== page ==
4. Materials and Methods

4.1. Data Description

L. Monocytogenes isolates included in this study (n = 1366) were sampled from the National Centers for Biotechnology Information’s (NCBI) Pathogen Detection database and included 154 isolates from human listeriosis patients and 1212 isolates from food sources, including dairy (197), fruits (302), leafy greens (115), meat (119), poultry (119), seafood (145), and vegetables (215) (Supplementary Table S3). The included L. monocytogenes isolates were extracted from food and clinical sources as part of integrated surveillance and were previously sequenced (using different platforms such as Illumina HiSeq, NextSeq, or MiSeq). A simple random sampling of 10 to 60% of all available isolates from each source was performed, based on the availability of relevant metadata (such as location, isolation source, source type, and Interagency Food Safety Analytics Collaboration (IFSAC) category), which served as isolate inclusion criteria. The clinical isolates selected were also sampled from publicly available sequences, and as such were not epidemiologically associated with specific outbreaks.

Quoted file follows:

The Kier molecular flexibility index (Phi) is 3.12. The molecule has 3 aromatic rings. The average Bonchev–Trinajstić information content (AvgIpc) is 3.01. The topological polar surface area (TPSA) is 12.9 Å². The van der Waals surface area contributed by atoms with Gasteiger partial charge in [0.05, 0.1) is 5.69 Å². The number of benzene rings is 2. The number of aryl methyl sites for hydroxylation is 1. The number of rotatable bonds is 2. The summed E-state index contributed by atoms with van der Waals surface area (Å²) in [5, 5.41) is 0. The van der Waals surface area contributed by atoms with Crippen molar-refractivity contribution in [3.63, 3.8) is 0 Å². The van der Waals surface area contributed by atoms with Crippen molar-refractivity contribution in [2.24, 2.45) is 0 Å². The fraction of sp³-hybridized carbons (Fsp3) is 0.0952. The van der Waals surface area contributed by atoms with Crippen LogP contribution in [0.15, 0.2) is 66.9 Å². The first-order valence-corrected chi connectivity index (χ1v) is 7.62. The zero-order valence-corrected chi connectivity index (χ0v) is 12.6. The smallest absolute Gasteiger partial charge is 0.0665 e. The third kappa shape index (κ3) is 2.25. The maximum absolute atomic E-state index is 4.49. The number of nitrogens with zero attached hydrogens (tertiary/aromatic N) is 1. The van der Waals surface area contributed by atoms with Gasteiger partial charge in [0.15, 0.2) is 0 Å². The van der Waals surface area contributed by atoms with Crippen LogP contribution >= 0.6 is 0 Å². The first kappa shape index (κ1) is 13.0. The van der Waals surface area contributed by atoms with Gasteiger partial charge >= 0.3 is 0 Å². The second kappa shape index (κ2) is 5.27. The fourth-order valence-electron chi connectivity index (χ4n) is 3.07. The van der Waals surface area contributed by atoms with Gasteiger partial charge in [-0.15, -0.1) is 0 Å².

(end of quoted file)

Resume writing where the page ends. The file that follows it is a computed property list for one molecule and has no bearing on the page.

4.2. Bioinformatics Analysis

Input for the source attribution model was generated from all sequences within the data set by running cgMLST. The Enterobase scheme was used to obtain cgMLST [72,73] in BioNumerics v.7.6 (Applied Maths, Sint Martens Latem, Belgium). L. monocytogenes has 1748 core genes, with each loci having several allele variations [72,73]. The cgMLST allele calls were accepted when the strains had a core genome coverage of more than 95% (1661) of the 1748 core genome alleles, and detection of mixed sequence alleles of less than 50 alleles. In some cases, BioNumerics may fail to call an allele as a result of stop codons, indels, and other factors in the genome sequence, resulting in missing values in the cgMLST profile. In such cases, we used the missForest package in R (version 4.1.2) to impute the missing values. In the missForest package, missing values are imputed using random forest trained on the observed data to predict the missing values [55].